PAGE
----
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WikiLeaks founder's arrest in Britain complicates efforts to extradite him

Defense Secretary Robert Gates is in Afghanistan, where he learned about the arrest of WikiLeaks founder Julian Assange. When asked about it, Gates said "that sounds like good news to me."

One U.S. official said that could give the Justice Department time to decide whether - and how - to bring a criminal case in the United States.

Allen Weiner, director of the program in international and comparative law at Stanford Law School, said that such an outcome "would be lucky for the U.S. government. If we don't want him to be running around the world doing more WikiLeaks type of activity, we will have caught a break if he ends up being arrested, tried and convicted of a completely unrelated crime."

Despite the closing net around the organization's international financial and technical operations, WikiLeaks representatives vowed that Assange's arrest would not interrupt the release of more documents.

"We are on 301, and there are 250,000 secret cables," Mark Stephens, one of Assange's attorneys, told reporters in London. He referred to WikiLeaks' latest cache of State Department documents, the most recent of which was released Tuesday night.

Nevertheless, Assange suffered a blow Tuesday when a judge in Britain, Howard Riddle, denied him bail despite the support and financial backing of noted British personalities, including celebrity heiress Jemima Kahn. While a media horde and a smattering of WikiLeaks supporters gathered outside the courthouse, Riddle said that not only is the nomadic Assange a flight risk, but he is potentially at risk of harm from "unstable persons" if released.

Appearing stoic in a dark-blue suit, Assange told the court that he declined to give fingerprints or DNA samples on the advice of his attorneys, according to accounts from the courtroom. Assange, the court heard, had spent two months living at the Frontline Club, a media watering hole near Paddington Station, though more recently he had been living with a female friend. When asked if he would willingly agree to the extradition, he said he would not.

Though his extradition trial next week could potentially take only a day, legal experts said it could also drag on for weeks. Assange's attorneys are stating their case that there is no need for him to go to Sweden to answer prosecutors' questions, arguing they could interview him through videoconferencing or come to London themselves.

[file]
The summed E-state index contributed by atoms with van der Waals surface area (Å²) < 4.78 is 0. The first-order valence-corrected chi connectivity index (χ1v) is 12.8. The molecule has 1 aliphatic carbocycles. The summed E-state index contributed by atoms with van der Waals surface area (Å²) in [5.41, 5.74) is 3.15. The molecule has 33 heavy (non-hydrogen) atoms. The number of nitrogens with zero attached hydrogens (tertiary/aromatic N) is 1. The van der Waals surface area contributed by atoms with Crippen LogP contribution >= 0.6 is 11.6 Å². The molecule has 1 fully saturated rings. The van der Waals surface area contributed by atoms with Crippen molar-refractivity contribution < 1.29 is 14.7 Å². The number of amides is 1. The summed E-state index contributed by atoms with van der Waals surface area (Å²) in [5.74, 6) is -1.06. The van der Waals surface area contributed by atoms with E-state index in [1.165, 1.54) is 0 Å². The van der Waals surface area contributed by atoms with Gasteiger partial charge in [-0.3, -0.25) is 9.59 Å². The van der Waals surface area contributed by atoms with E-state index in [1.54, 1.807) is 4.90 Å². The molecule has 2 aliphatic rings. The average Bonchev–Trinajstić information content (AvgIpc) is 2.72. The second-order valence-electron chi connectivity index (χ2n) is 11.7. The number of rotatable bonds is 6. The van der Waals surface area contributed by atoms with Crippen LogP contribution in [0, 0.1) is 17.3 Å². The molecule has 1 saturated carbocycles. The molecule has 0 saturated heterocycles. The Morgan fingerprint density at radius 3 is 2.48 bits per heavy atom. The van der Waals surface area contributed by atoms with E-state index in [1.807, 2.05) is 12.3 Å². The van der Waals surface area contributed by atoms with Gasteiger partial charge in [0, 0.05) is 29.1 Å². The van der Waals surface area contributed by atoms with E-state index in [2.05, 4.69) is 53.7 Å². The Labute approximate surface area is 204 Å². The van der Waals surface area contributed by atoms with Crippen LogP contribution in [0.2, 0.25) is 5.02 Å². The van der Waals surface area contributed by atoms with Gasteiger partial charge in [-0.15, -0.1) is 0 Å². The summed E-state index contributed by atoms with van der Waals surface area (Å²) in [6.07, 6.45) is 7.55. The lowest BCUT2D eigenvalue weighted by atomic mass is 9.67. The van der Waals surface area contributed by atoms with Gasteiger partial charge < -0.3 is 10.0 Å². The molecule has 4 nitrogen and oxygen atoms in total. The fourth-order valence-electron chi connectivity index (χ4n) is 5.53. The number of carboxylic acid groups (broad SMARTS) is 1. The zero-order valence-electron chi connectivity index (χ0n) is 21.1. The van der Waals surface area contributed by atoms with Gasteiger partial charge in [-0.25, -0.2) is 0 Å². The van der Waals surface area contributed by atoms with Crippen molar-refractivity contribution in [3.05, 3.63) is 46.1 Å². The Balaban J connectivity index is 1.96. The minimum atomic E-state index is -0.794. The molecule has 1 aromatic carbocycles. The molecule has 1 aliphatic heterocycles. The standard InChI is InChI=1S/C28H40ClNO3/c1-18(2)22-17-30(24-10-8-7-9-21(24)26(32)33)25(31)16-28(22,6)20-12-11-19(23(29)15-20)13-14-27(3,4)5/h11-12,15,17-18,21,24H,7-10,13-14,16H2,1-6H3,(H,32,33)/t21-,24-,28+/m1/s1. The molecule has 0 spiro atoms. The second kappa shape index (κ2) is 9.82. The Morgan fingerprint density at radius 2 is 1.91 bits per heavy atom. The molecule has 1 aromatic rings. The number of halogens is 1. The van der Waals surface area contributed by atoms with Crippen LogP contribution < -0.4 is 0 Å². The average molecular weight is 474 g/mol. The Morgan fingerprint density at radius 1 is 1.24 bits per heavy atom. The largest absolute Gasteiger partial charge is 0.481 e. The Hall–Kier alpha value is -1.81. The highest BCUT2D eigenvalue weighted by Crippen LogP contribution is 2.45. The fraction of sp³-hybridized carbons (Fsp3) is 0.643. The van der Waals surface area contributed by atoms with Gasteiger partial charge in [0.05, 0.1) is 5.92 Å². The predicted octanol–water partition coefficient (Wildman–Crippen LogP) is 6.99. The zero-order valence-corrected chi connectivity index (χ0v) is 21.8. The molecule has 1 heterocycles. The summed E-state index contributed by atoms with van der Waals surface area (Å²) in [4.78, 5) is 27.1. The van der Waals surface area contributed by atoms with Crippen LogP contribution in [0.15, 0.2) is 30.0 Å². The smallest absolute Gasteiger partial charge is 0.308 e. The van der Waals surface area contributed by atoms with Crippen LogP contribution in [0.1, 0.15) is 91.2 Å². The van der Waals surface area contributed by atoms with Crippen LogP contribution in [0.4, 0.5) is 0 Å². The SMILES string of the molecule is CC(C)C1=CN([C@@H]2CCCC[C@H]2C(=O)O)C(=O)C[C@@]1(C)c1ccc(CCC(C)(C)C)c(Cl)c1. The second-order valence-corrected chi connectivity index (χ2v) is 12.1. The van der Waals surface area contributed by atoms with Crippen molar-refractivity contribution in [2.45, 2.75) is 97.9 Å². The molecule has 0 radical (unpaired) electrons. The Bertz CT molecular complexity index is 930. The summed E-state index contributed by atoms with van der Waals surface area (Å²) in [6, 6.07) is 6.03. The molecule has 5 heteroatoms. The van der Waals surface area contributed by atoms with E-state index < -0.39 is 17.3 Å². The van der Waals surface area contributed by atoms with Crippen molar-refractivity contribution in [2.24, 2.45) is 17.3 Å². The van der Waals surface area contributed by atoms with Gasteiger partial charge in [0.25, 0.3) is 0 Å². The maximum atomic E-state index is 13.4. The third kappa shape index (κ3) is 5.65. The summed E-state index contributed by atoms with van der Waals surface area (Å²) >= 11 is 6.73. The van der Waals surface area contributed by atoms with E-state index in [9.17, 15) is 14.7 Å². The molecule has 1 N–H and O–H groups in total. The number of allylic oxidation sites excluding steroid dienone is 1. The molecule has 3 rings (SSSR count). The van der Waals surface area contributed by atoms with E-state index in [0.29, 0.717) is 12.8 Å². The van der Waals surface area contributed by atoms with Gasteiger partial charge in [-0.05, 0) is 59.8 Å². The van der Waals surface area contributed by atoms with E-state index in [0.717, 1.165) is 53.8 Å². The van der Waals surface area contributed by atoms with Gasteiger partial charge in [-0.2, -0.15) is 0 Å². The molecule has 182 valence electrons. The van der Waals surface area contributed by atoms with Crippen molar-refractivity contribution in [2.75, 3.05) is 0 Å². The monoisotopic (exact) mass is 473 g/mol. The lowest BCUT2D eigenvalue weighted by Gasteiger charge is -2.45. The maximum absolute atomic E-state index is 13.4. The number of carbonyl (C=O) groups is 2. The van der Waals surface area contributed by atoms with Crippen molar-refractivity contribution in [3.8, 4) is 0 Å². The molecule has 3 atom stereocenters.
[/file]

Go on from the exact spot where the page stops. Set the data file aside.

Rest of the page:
Britain and Sweden, as members of the European Union, share an extradition treaty that is designed for rapid and streamlined dispatching of suspects. Proving a political motivation for extradition may be one way to fend off the Swedish request. But Riddle made it clear that the burden of proof would be high.

"This case is not, on the face of it, about WikiLeaks," Riddle said in the courtroom. "It is an allegation in another European country of serious sexual offenses alleged to have occurred on three separate occasions and involving two separate victims."

On Tuesday, British authorities offered additional details of the thus far murky allegations against Assange in Sweden. During a trip in August, when Assange was scouting out Sweden as a potential new base of operations, a woman alleged that he had unprotected sex with her despite her protests, and that he additionally used his body "to hold her down in a sexual manner."

A second woman, authorities said, alleged that Assange had unprotected sex with her while she was asleep.

Assange has yet to be formally charged; rather, he is still being sought only for questioning by Swedish authorities. If found guilty of the most serious of the allegations, he could face up to four years in jail under Swedish law.

Markon reported from Washington. Special correspondent Rebecca Omonira-Oyekanmi in London contributed to this report.

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